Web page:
The art of influence
Amanda Palmer is that rare thing, an arts journalist with influence. To start with, she gets to create her own vehicles. As the head of entertainment for Al Jazeera English the Australian presenter came up with The Fabulous Picture Show, a film programme which she now hosts. Almost uniquely among movie shows it manages to bring the eclectic, international flavour of a well-curated film festival to the small screen, broadcasting from live events and offering interviews with Brad Pitt or Danny Boyle one week and special features on Jordan's first feature in 50 years the next. It is, as Palmer says, "an amazing platform for filmmakers... Particularly in the Arab world, it was very important to give them a platform that they don't really have anywhere else".
Now Palmer has just stepped into a new role, one that builds on The Fabulous Picture Show's restless curatorial spirit. It will, moreover, magnify her sway over the regional and international film scene. In July, Palmer was named the executive director of the Doha Tribeca Film Festival, the Gulf offshoot of Robert De Niro's New York festival. Though Tribeca has only been running since 2002 (it was founded as a response to the attack on the World Trade Center) it has quickly become one of the highest-profile brands on the festival circuit. The inaugural Doha edition, scheduled to run from October 29 to November 1, will join the Middle East International Film Festival and Dubai International Film Festival to consolidate the region as a major player in the film business. And Palmer plans to use her position to reach out to those talents who have been left to fall through the cracks in the industry.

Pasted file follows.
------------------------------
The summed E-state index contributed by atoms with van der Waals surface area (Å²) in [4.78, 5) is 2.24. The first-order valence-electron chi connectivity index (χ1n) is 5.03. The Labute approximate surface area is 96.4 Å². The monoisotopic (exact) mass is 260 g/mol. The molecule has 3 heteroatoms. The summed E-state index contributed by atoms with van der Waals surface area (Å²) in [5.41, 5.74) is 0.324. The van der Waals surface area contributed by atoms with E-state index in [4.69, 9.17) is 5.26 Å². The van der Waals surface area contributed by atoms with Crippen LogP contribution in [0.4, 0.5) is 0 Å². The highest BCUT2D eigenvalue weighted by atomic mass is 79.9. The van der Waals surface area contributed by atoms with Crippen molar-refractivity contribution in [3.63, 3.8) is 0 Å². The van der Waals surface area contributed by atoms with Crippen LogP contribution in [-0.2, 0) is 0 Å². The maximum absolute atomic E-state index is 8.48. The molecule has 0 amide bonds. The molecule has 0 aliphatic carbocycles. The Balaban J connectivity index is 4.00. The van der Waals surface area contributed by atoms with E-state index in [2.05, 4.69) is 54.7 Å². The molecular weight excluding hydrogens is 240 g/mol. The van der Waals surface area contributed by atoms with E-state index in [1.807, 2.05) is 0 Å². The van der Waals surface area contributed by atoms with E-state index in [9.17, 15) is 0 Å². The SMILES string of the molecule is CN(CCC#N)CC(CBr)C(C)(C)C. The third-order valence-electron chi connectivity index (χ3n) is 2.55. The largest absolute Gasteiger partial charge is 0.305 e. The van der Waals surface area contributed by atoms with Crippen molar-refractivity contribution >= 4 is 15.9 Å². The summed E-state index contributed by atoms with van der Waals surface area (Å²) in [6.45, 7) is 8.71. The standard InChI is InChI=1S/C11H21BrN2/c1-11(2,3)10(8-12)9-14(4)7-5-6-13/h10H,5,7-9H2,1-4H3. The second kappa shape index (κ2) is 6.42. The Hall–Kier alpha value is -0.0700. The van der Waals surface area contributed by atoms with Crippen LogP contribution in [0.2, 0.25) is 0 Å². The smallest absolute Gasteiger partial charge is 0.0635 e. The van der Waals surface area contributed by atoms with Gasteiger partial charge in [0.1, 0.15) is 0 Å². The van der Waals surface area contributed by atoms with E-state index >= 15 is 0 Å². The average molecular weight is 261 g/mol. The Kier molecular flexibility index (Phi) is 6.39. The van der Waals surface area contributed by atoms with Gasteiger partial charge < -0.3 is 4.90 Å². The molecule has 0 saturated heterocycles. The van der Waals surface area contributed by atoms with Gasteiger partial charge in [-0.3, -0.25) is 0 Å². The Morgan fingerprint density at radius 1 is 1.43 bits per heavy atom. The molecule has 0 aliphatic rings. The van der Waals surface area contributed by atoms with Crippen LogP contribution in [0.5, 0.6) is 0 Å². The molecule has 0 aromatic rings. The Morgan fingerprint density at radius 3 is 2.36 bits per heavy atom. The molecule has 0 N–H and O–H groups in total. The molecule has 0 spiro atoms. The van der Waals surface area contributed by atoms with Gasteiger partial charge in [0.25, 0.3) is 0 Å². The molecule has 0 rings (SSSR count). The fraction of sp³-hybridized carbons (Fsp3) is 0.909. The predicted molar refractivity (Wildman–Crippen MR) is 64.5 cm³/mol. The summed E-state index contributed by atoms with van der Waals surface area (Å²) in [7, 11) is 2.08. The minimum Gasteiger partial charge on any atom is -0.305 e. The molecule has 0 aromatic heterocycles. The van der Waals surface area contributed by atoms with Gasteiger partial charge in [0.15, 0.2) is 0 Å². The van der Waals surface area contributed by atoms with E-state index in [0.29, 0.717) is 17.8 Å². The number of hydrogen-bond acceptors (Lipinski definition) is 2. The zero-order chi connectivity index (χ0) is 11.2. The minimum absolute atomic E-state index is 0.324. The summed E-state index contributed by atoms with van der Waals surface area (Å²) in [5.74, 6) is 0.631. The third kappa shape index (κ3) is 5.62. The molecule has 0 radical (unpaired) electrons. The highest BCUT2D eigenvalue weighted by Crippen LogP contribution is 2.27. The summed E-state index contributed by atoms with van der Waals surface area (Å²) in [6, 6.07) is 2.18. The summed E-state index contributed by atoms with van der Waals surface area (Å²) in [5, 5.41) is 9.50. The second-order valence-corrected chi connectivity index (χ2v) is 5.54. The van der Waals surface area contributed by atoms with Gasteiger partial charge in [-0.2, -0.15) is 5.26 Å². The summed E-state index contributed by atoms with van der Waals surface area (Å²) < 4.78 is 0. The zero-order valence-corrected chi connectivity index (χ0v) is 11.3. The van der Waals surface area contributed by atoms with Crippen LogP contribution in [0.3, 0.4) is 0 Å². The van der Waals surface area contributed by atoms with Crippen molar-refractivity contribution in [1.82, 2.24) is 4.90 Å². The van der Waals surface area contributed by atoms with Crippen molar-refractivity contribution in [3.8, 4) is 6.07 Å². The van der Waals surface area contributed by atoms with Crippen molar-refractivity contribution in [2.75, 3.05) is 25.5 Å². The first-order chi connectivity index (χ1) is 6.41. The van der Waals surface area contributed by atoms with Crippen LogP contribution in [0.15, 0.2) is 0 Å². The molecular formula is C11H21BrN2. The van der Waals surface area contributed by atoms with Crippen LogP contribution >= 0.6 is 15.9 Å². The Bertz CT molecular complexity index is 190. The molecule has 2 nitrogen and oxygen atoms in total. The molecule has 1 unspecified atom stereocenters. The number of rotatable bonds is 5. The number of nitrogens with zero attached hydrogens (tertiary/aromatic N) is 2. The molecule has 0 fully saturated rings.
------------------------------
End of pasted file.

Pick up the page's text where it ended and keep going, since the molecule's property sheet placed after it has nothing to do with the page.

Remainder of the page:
"There are some extraordinary new filmmakers in the region," she says. "We are talking people from the ages of 25 to 30 that are making films at auteur level, that are award-winning filmmakers now." The trouble is, as she says, getting their work out to audiences. "We've seen some some fantastic films that are going to be internationally applauded, but they can't get distribution. And that's a crime. That's a real travesty." Thus one of her first duties with Tribeca is to work out how to get these films the attention they deserve.
She is also keen to encourage talents who do not yet have a finished film to promote, offering them the benefit of Tribeca's contacts and experience. "What we are very aware of is that there's no point just writing a cheque for somebody and expecting them to come up with a fantastic film," she says. The Middle East's film industry is growing fast but still lacks many resources. "They want more acting schools. They want more mentoring. They want more script development because there's no point giving somebody a bit of money and expecting them to go off for a year and produce a fantastic script. You need someone to hold your hand. You need someone to speed dial when you're having a crisis point."
If it sounds like Palmer is speaking from personal experience here, she may be. As a TV journalist covering film, she is perhaps unusual in regarding herself as a fellow practitioner of the art she writes about. "I really do believe that filmmaking is just storytelling," she says. It was, she says, her own desire to tell stories that led her into journalism in the first place, starting out on Australia's Channel Seven and moving on to CNN and then Associated Press TV before the move to Al Jazeera. "I always find that with the term 'filmmaker', people tend to think of it as somebody who makes feature films," she says. "But certainly in my journalism capacity I had sort of made films, short-format films, in terms of documentaries, and coming up with concepts for shows in my own right. I love the process. I also know how difficult it is and I respect people who can make a feature film."
It's possible that, had things worked out differently for Palmer, she might have found herself doing just that. She was, she admits, a member of the Australian Theatre for Young People, the dramatic society that gave the world Nicole Kidman. "I've always absolutely loved film," she says, "and can embarrass myself and tell that I even trained. When I was at university I not only did a degree in journalism, I studied theatre and film... My interest in filmmakers was pretty much born from that - my own sort of training in theatre and filmmaking and as a journalist."